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I am trying to understand how this linear motor works:

enter image description here

You can see a video here for more details. From what I know each permanent magnet consist a North and South poles so for a cylindrical magnet I have half of the magnet which is South and the other half North, so If I understand correctly the are positioned on this way:

 XXXXXXXXXXXXXXXXXX
  _______  _______
 |   |   ||   |   |
 | N | S || N | S |
 |___|___||___|___|
 ..................

Where 'X' is the current going into and '.' is the current getting out. So If I understand correctly I will have opposite forces that cancels each other. Analyzing the current of the top ('X') North poles gives me a force going to the right, but the South pole gives me a force going to the left so I have no force, so, how exactly this linear motor moves?

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The design you see is probably an AC linear motor. Such motors are always driven by alternating current, and have several sets of windings driven either in phase quadrature, or a common configuration is three separate phases driven by equispaced phased currents, i.e. proportional to $\cos(\omega\,t)$, $\cos(\omega\,t + 2\pi/3)$ and $\cos(\omega\,t + 4\pi/3)$. The conductors are layered so that the nett flux inside the solenoid varies like:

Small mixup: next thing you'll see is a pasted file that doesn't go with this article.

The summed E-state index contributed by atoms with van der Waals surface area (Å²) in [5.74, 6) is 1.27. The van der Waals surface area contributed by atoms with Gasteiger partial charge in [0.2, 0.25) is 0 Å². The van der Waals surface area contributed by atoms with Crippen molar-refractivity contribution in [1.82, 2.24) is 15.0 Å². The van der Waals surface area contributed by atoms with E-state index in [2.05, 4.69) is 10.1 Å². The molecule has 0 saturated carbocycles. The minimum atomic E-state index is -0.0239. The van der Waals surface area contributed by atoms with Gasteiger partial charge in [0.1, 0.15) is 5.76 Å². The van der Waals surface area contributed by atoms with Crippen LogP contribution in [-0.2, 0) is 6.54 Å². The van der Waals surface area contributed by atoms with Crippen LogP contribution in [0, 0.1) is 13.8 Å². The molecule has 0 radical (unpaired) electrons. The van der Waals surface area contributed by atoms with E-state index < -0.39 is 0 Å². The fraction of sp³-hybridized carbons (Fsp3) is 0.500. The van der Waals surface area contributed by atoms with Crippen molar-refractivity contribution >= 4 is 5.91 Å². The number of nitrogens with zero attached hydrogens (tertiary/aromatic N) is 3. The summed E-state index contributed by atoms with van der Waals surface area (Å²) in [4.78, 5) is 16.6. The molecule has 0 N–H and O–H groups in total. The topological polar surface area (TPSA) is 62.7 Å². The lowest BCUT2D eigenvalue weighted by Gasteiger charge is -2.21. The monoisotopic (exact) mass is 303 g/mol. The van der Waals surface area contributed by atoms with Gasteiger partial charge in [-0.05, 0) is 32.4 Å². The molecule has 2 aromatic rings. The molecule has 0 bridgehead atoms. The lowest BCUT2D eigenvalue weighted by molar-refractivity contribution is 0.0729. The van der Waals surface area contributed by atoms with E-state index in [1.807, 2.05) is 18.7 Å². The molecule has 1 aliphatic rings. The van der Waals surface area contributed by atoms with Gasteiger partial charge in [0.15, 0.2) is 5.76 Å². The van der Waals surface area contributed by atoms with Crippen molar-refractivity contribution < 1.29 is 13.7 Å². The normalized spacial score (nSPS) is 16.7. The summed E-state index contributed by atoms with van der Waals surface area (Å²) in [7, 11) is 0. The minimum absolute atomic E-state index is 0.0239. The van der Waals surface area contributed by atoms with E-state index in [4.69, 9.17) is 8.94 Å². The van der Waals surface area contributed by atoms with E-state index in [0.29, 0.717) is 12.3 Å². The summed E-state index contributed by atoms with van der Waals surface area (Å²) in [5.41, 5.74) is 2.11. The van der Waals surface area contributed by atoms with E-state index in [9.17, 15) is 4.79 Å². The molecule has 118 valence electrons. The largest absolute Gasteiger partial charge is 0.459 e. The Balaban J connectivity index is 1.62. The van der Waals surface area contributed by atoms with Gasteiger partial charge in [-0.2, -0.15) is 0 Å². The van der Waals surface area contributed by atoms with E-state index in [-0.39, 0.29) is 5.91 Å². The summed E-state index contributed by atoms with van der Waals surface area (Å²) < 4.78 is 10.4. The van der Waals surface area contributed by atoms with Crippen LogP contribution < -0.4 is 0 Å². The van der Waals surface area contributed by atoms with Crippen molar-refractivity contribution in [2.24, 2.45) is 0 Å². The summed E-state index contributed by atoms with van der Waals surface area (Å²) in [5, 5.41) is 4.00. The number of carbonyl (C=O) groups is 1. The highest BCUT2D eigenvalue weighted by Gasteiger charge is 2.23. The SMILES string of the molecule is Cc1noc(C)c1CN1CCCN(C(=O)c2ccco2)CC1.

$$\sum\limits_{n=1}^\infty a_n \cos(n\, k\,z - \omega\,t)$$

where $\omega$ is the angular frequency, $t$ the time, $z$ the distance along the motor's axis and $k$ is the "wavenumber", which is set by the coil design. The number of windings from each of the three phases present at any given axial position is varied to achieve this wavenumber. The coils are also layered such that the fundamental harmonic $a_0$ is as big as it can be relative to the others. So we have a travelling wave field, and the wavenumber $k$ is engineered as described to match the wavelength with the "wavelength" of the periodic variation in magnetisation from the permanent magnets set up with unlike poles back to back. Owing to the travelling wave, the shaft is swept along to keep the relative positions of the permanent magnets and the field constant. So I'm guessing that this a synchronous motor design. It would be driven by a sophisticated controller that would vary the frequency of the field to accelerate the shaft without losing phase lock.

Another design - the linear induction motor - simply has the same travelling wave field and a conductor for the core, often highly conductive aluminum windings embedded in a high magnetic constant steel. The travelling wave field induces current in the embedded windings (although a bare cylindrical conductor will work too) and pushes the latter along.

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